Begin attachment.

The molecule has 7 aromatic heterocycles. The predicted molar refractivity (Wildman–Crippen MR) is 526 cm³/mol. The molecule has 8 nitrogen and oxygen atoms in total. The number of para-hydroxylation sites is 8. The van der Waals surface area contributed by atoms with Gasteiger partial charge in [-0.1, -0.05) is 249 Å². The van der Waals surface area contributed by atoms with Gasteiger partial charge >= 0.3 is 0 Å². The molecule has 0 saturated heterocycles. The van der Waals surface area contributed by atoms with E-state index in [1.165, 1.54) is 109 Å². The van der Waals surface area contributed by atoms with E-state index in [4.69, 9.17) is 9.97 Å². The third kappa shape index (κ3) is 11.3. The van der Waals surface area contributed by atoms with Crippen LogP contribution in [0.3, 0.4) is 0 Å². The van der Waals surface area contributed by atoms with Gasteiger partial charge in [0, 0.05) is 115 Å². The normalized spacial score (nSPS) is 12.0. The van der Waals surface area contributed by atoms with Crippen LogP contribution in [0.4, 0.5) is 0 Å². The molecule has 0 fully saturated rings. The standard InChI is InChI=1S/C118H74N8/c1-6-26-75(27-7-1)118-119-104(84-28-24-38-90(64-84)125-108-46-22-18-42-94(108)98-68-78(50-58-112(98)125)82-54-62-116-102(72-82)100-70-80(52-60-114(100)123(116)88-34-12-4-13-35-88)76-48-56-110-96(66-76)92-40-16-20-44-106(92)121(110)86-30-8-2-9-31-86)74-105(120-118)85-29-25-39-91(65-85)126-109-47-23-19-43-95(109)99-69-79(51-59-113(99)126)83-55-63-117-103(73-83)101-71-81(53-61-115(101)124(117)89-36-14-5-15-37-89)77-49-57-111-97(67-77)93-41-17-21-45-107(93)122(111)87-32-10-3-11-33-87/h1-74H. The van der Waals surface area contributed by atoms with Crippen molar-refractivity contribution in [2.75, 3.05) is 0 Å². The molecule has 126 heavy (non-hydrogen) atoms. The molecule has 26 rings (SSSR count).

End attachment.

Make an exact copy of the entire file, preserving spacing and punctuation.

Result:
The molecule has 7 aromatic heterocycles. The predicted molar refractivity (Wildman–Crippen MR) is 526 cm³/mol. The molecule has 8 nitrogen and oxygen atoms in total. The number of para-hydroxylation sites is 8. The van der Waals surface area contributed by atoms with Gasteiger partial charge in [-0.1, -0.05) is 249 Å². The van der Waals surface area contributed by atoms with Gasteiger partial charge >= 0.3 is 0 Å². The molecule has 0 saturated heterocycles. The van der Waals surface area contributed by atoms with E-state index in [1.165, 1.54) is 109 Å². The van der Waals surface area contributed by atoms with E-state index in [4.69, 9.17) is 9.97 Å². The third kappa shape index (κ3) is 11.3. The van der Waals surface area contributed by atoms with Crippen LogP contribution in [0.3, 0.4) is 0 Å². The van der Waals surface area contributed by atoms with Gasteiger partial charge in [0, 0.05) is 115 Å². The normalized spacial score (nSPS) is 12.0. The van der Waals surface area contributed by atoms with Crippen LogP contribution in [0.4, 0.5) is 0 Å². The molecule has 0 fully saturated rings. The standard InChI is InChI=1S/C118H74N8/c1-6-26-75(27-7-1)118-119-104(84-28-24-38-90(64-84)125-108-46-22-18-42-94(108)98-68-78(50-58-112(98)125)82-54-62-116-102(72-82)100-70-80(52-60-114(100)123(116)88-34-12-4-13-35-88)76-48-56-110-96(66-76)92-40-16-20-44-106(92)121(110)86-30-8-2-9-31-86)74-105(120-118)85-29-25-39-91(65-85)126-109-47-23-19-43-95(109)99-69-79(51-59-113(99)126)83-55-63-117-103(73-83)101-71-81(53-61-115(101)124(117)89-36-14-5-15-37-89)77-49-57-111-97(67-77)93-41-17-21-45-107(93)122(111)87-32-10-3-11-33-87/h1-74H. The van der Waals surface area contributed by atoms with Crippen molar-refractivity contribution in [2.75, 3.05) is 0 Å². The molecule has 126 heavy (non-hydrogen) atoms. The molecule has 26 rings (SSSR count).